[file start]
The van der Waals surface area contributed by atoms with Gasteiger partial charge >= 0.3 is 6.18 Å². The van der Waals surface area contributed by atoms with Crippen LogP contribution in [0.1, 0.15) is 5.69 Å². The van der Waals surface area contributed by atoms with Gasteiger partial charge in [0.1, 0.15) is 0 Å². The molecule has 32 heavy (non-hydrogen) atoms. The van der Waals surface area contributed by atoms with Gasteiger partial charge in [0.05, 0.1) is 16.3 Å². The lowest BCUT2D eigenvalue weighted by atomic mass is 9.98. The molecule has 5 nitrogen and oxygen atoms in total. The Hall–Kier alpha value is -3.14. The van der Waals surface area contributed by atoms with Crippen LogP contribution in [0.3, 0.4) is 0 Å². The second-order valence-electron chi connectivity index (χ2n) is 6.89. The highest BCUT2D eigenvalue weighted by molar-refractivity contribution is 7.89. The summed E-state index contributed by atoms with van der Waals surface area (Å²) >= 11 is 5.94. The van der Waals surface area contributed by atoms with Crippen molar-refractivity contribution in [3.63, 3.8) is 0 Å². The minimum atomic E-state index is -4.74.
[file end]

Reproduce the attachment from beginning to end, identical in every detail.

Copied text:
The van der Waals surface area contributed by atoms with Gasteiger partial charge >= 0.3 is 6.18 Å². The van der Waals surface area contributed by atoms with Crippen LogP contribution in [0.1, 0.15) is 5.69 Å². The van der Waals surface area contributed by atoms with Gasteiger partial charge in [0.1, 0.15) is 0 Å². The molecule has 32 heavy (non-hydrogen) atoms. The van der Waals surface area contributed by atoms with Gasteiger partial charge in [0.05, 0.1) is 16.3 Å². The lowest BCUT2D eigenvalue weighted by atomic mass is 9.98. The molecule has 5 nitrogen and oxygen atoms in total. The Hall–Kier alpha value is -3.14. The van der Waals surface area contributed by atoms with Crippen LogP contribution in [0.3, 0.4) is 0 Å². The second-order valence-electron chi connectivity index (χ2n) is 6.89. The highest BCUT2D eigenvalue weighted by molar-refractivity contribution is 7.89. The summed E-state index contributed by atoms with van der Waals surface area (Å²) >= 11 is 5.94. The van der Waals surface area contributed by atoms with Crippen molar-refractivity contribution in [3.63, 3.8) is 0 Å². The minimum atomic E-state index is -4.74.